Earl Giles, a Minneapolis company specializing in non-alcoholic elixirs, has unveiled plans to open a distillery later this year.
Located at 1325 Quincy St. NE, the 16,000-plus-square-foot venue will feature a distillery and production center, 165-seat cocktail lounge, multiple private event spaces, and a kitchen. The distillery marks the next step for Earl Giles founders Jesse Held and Jeff Erkkila, who’ve both had long careers in the restaurant industry. Both have held leadership roles at restaurant management group Jester Concepts.
Earl Giles’ mixer business has grown quickly since it formed in 2015, Held says. The company now counts around 40 active customers.
“A couple of our colleagues running different bars started asking if we could help them make certain syrups,” Held says. “People didn’t have the ability or resources to sit down and make something for their cocktail menu, but we did.”
The new space will allow Held and Erkkila to ramp up distribution of their signature syrups, cordials, elixirs, and ginger beer. The long-term goal is to sell their products nationally. They’ll also be able to make spirits—vodka, rum, gin, brandy, whiskey—for the first time.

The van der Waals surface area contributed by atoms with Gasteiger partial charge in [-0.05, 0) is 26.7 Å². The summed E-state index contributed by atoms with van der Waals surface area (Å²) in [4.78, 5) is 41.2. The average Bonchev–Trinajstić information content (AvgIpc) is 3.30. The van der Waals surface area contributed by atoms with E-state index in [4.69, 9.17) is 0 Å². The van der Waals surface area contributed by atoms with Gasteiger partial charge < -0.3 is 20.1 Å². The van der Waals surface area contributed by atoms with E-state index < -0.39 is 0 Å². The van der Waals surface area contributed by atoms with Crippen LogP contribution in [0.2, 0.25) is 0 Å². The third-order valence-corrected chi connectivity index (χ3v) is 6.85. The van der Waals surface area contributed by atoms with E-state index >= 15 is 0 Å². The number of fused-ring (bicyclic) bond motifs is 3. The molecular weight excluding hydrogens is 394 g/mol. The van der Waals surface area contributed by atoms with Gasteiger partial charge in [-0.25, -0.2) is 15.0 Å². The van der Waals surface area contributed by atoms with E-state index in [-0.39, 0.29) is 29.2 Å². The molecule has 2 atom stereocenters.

Held acknowledges he’s entering a busy market, with established peers like Tattersall Distillery in spitting distance. But he doesn’t think the market is saturated. In his view, the craft distillery movement is just picking up in the wake of the craft brewery movement.
Plus, in Minnesota, microdistilleries have begun banding together to change the regulatory landscape. Under Minnesota law, microdistilleries are prohibited from serving drinks on site when they start producing 40,000 proof gallons of spirits per year.
Held says Earl Giles is years away from feeling the impacts of that law, but he’s still lobbying for change.
“We’re very aware of it and we know the challenges in front of us,” Held says. “We’re getting more involved, making sure legislators hear our voice.”
In the meantime, Held is focused on getting things started at his new distillery. Construction on is now underway and is expected to wrap up by late summer. The distillery is slated to open to the public by early fall or late winter.